It's becoming increasingly common when undertaking painting of older weatherboard and timber joinery that the existing paint system struggles to support the application of the new acrylic paint systems. When prepared for re-painting, the paint coating can appear sound, however shortly after painting blistering and peeling can become evident. The peeling and blistering goes back through many coats to the original primers when the weatherboards and joinery were first painted, often many years before.
The advent of modern acrylic paint systems, with their ability to expand and contract with temperature, places massive tension on the previous coats. These previous coats are often many years old and were never intended to last the 30 plus years they have sat on the weatherboards and joinery. Old enamel paint is impervious and will not allow the transfer of moisture to the outside of the coatings, as acrylics will, this means moisture will build up behind the old enamel and create a blister, and if the enamel is already weakened by the new acrylics over the years, bubbling will be worse. The result of this is that any new paint applied to your house will result in your house looking like it has the chicken pox with large blisters everywhere, not the look I am sure you were looking for in a new paint job. Feel free to call us to come and assess your home and we can advise you the best way to proceed.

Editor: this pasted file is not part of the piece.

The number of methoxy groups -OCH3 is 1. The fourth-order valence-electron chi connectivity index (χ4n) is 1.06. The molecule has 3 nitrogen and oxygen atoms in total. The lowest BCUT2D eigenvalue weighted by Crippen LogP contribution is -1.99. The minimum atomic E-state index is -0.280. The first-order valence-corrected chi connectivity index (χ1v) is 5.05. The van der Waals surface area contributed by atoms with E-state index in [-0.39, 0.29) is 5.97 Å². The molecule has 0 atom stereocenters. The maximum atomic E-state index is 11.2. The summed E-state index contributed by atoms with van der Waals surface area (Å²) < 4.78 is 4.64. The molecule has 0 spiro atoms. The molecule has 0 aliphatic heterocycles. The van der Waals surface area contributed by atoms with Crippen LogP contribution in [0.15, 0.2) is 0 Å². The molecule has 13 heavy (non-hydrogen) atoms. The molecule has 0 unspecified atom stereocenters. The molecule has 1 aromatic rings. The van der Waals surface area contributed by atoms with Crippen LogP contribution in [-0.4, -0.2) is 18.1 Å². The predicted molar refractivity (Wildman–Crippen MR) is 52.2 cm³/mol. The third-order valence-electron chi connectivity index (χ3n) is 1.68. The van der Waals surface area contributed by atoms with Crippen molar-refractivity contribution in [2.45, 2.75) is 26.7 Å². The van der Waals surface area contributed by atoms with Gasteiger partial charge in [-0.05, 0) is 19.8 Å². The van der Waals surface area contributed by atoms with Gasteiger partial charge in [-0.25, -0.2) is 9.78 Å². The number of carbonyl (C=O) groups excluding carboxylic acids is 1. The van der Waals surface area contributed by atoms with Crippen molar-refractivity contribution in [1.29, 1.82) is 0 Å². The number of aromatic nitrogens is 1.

Global Coating Services recommends that consideration be given to removing all existing paint coatings from timber weatherboards and joinery being painted that are older than 25 years. While this does increase the cost of re-painting, failure to remove the existing coating can result in the failure of the new coating with costly ramifications for the home owner.
Testing for lead should also be undertaken prior to the removal of the paint coatings. It is a common in New Zealand for properties up to the 1980's to have been painted with lead-based paint, usually in the primers. Lead in paint is now recognised as a significant source of lead toxicity and is an important health issue.
We recognise these issues and have researched available options for the removal of lead-based paint and have settled on two processes. We have found these processes to not only strip paint efficiently but are endorsed by the New Zealand Master Painters Association for the safe removal of lead-based paint.
To ensure you receive the correct advice and a paint job that will not only look great but will stand the test of time under New Zealand's harsh weather conditions, call Global Coating Services today for your free site visit and quote.
Let us know your needs and we'll contact you to arrange a quote.